Tuesday, 9 November 2010
Going Off The Rails
According to today's news, 'Overcrowding on British trains is set to get much worse'.
And this despite the continuing rise in ticket prices out of all proportion to inflation or any other unarbitary known measure.
Many commuters now pay thousands of pounds a year for season tickets, only to be treated no better than cattle and little better than the denizens of Calcutta.
Aeroplanes and coaches are compelled by law to provide a seat for every passenger with a seat belt and to restrict ticket sales according to available seats.
Trains appear to enjoy immunity from all such Health and Safety legislation and an apparently limitless capacity to sell tickets for the same oversubscribed under-carriaged journey.
Medical experts have warned of the increased risk of DVT to passengers forced to stand in cramped overheated conditions for too long.
Not that this prevents sinister 'Revenue Protection Officers' (no longer 'ticket collectors') targetting particular commuter hotspots at rush hour in order to issue tickets en masse to those who've been forced en-masse into the wrong bit of the carriage by the sheer volume of commuters getting on.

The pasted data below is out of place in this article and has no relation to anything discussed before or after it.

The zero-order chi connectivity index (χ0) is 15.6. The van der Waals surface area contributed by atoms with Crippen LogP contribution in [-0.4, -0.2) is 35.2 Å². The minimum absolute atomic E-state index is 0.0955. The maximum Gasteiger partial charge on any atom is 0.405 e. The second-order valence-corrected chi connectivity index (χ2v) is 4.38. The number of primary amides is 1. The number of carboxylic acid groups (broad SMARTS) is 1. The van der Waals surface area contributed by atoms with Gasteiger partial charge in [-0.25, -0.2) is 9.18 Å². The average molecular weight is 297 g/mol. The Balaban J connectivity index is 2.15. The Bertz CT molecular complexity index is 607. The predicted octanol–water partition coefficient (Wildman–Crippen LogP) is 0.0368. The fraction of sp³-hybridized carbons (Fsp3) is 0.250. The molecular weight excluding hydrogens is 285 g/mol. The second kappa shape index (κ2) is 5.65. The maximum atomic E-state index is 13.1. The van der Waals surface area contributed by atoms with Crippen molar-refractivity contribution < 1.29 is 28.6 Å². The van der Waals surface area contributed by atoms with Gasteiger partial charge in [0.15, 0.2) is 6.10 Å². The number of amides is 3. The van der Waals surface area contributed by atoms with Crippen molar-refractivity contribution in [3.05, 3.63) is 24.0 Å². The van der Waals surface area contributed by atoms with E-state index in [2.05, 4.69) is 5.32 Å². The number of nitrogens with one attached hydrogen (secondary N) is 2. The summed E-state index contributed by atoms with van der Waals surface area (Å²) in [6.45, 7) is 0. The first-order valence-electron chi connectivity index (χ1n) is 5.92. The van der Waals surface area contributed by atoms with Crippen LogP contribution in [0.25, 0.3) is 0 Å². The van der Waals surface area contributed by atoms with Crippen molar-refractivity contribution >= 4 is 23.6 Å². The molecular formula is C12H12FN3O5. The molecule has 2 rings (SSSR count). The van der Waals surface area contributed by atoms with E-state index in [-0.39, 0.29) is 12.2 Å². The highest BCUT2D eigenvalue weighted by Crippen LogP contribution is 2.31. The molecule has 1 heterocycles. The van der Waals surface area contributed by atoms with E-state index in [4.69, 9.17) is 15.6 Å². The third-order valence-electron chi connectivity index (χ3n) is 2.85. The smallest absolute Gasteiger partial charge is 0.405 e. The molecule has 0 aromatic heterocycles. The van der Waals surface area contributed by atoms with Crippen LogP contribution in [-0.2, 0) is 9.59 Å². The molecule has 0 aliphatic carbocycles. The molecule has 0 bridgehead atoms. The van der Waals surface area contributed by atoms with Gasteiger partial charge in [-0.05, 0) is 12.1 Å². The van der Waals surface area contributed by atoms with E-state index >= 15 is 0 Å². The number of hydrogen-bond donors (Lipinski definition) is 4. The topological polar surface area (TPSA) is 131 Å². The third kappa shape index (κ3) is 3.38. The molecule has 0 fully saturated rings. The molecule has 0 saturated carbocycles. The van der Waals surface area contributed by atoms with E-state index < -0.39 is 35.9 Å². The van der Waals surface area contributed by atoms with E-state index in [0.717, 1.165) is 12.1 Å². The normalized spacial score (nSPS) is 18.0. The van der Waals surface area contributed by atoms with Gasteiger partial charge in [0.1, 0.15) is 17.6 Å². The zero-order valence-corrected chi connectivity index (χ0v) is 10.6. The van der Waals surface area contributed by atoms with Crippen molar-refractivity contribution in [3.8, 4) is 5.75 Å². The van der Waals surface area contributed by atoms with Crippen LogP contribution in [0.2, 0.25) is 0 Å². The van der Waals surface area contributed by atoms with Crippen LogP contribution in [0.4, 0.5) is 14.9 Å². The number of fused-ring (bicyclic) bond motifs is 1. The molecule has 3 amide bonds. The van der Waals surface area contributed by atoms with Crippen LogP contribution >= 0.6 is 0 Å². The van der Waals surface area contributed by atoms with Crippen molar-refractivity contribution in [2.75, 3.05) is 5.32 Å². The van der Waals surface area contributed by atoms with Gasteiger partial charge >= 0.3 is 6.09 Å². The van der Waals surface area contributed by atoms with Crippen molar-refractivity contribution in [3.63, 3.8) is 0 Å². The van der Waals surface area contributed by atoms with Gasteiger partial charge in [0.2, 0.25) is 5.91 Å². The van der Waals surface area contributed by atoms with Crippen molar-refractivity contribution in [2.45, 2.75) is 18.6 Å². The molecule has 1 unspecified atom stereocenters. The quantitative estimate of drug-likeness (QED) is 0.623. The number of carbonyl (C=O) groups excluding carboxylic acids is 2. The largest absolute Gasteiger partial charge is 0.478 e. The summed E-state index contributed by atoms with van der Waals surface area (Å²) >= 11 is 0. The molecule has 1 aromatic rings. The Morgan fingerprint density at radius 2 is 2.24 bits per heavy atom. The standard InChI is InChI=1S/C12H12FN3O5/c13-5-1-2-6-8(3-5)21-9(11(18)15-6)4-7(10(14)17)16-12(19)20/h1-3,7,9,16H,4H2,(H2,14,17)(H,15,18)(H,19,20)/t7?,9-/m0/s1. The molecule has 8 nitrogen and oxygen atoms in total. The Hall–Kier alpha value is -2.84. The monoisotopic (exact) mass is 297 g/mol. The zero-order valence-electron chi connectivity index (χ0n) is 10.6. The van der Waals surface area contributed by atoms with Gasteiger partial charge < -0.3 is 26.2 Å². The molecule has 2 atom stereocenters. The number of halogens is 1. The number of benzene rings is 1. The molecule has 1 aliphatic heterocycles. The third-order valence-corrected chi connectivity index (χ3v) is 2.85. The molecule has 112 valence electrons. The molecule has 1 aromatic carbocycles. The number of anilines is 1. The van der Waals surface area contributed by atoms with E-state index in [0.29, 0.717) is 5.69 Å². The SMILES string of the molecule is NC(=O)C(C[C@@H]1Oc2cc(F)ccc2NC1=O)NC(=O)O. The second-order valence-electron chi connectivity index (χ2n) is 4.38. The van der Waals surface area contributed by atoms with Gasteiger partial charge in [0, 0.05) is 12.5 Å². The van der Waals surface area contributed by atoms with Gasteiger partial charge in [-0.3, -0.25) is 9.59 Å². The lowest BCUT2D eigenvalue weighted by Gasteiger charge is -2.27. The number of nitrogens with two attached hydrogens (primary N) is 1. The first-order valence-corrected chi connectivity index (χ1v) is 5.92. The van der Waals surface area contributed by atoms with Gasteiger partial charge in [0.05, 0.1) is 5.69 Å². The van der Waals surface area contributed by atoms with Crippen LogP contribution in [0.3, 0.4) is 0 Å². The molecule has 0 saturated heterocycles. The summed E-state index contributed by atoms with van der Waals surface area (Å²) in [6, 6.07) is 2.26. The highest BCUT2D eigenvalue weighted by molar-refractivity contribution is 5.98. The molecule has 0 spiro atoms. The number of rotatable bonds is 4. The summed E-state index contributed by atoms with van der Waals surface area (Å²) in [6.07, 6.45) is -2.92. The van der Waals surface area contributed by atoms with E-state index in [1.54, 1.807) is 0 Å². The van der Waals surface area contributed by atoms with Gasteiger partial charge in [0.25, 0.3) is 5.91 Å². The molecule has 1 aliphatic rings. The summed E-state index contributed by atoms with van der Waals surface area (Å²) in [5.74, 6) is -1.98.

Yet our Swiss and German counterparts transport vast numbers of their populace on trains every day with seemingly few problems.
Why is Britain (embarrassingly, land of the train's inventor, George Stephenson in 1822), so pathetic at offering a service even on a par with what the Victorians would have expected, bar the speed when a train actually moves?
The Victorians were miles more advanced than we at providing consistent pricing structures, timetabling and reliable movement around the country and to many more destinations, not to mention providing civilised public conveniences and 'waiting rooms' at their stations, despite being run by a number of different private companies. Their open-carriaged 'Third Class' does not sound so bad after all once you've sampled a peak-time London train (another reason my heart sank when we won the bid to host the Olympics in London next year).
As for the Green arguments for rail travel, I would counter that the appalling conditions and exorbitant price of rail travel are more likely to drive people into the arms of their nearest car showroom dealer than otherwise. At least they get to die in the comfort of their own posture-adjusted seat when terminal gridlock finally sets in.